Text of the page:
Understanding cancer

What is cancer?

Our bodies are made up of billions of tiny parts that fit together like building blocks. These parts are called cells.

Healthy cells grow, divide and eventually get worn out and die. This cycle usually continues without any problems.

Cancer happens when something goes wrong with the cell and it grows and divides in an uncontrolled way. Cancer cells divide too much and don’t die in the way normal cells do. These cells can form a lump called a tumour.

A tumour can form inside:

  • an organ (part of the body that does a specific job, such as the liver or kidney)
  • a bone
  • the lymphatic system (a network that helps defend your body from disease) – when a tumour forms here, it is called a lymphoma.

If the cancer affects your blood, the cancer cells do not form a tumour but affect the bone marrow (the spongy centre of your bones where your blood cells are made). This type of cancer is called leukaemia.

Cancer cells from a tumour can spread to other parts of the body. That is why having treatment as soon as possible is important.

There are more than 200 different types of cancer. Each type has its own name and treatments. People with cancer need to have tests to find out exactly what type of cancer they have, and to find out whether it has spread. This helps the doctors plan the right treatment for each person.

How did you get cancer?

Scientists are finding out more about cancer all the time. But we still don’t always know why people get it. Particularly when you are a teenager or in your 20s, cancer is something that can just happen without a reason.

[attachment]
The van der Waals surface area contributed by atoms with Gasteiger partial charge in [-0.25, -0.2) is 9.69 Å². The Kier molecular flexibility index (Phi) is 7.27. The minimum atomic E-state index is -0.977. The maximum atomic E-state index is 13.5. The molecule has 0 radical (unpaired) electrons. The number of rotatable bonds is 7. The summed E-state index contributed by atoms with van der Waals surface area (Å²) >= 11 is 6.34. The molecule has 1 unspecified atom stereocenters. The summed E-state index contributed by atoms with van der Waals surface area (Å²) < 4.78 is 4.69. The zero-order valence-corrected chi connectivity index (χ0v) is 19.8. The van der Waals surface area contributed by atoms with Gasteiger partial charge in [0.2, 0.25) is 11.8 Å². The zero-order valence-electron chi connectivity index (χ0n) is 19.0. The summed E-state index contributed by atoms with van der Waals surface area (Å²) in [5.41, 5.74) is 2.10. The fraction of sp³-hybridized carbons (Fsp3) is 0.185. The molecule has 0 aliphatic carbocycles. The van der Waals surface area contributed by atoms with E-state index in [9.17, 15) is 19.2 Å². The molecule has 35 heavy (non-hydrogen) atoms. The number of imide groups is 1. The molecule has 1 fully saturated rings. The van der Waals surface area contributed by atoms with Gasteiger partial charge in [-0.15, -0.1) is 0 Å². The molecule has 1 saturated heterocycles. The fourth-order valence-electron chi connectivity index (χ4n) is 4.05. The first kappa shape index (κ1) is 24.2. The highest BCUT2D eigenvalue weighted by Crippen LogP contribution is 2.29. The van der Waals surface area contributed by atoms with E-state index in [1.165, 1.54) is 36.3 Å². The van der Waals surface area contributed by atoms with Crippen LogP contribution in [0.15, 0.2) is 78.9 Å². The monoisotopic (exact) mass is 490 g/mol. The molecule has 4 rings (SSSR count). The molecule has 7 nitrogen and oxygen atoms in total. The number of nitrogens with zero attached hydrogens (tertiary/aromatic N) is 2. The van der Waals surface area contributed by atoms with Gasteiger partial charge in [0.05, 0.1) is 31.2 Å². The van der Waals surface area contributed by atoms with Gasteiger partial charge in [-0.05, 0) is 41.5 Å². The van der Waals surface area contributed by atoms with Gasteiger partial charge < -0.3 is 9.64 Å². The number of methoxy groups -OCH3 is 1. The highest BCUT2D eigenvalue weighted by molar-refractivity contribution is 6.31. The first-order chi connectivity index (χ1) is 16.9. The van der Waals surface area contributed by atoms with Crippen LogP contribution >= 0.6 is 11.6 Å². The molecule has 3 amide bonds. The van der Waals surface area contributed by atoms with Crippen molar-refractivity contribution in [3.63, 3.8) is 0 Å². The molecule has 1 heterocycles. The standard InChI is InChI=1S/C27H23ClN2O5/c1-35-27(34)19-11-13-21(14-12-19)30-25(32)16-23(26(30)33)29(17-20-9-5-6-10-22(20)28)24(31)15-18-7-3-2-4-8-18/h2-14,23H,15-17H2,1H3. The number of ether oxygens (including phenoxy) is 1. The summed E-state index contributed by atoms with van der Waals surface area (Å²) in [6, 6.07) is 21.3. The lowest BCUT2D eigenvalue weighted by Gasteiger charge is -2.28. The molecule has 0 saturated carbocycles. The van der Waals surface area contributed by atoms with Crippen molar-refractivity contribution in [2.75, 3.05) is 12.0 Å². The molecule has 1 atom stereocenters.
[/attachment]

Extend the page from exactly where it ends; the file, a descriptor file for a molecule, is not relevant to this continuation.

One thing we definitely know is that cancer is not a disease you can catch from someone else – it is not infectious.

You may worry that the cancer could be linked to things you have done – for example, smoking, drinking or taking drugs. But this is very unlikely when you are young.

Some cancers can be caused by inherited faulty genes. This means that the cancer is passed on from one generation to another (inherited). If this is the cause, it is likely that other members of your family will have had similar cancers in the past. But most cancers are not caused by inherited cancer genes. Doctors think that only 2 or 3 in every 100 cancers may be an inherited cancer.

An animated image of cells forming a tumour.

What is cancer?

Watch our animation about how cancer starts in our cells.

About our cancer information videos

What is cancer?

Watch our animation about how cancer starts in our cells.

About our cancer information videos

Questions you might want to ask about cancer

Here are some questions you might want to ask your doctor or nurse.

  • Where is the cancer?
  • What caused the cancer?
  • How serious is it?
  • Can it be treated
  • Can it spread?
  • Where could it spread to?
  • What happens if it spreads?
  • Could I have inherited the cancer from someone in my family?

Different types of cancer

Cancer in teenagers and young adults is quite rare. Most cancers are diagnosed in people aged over 65. Although there are over 200 different types of cancer, certain cancers are more likely to affect teenagers and young people. Some of these are:

Back to Teens and young adults

Finding out you have cancer

It can be hard to know what to tell people about the cancer, and it’s normal to have lots of different feelings.

Cancer types

Find information about the cancer types that are most likely to affect teens and young adults.

Tests and scans

Find out about some of the tests and scans that are used to diagnose cancer and to see how you're doing during and after treatment.

Cancer treatment

Find out about the possible treatments for cancer. We have info about when each treatment might be used, how it's given and possible side effects.

Relationships, sex and fertility

During or after treatment, you may worry about whether the cancer and its treatment will affect your relationships, sex life or fertility (ability to have children).

After cancer treatment

This section is about some of the physical, emotional and practical issues that might affect you after you've finished your cancer treatment.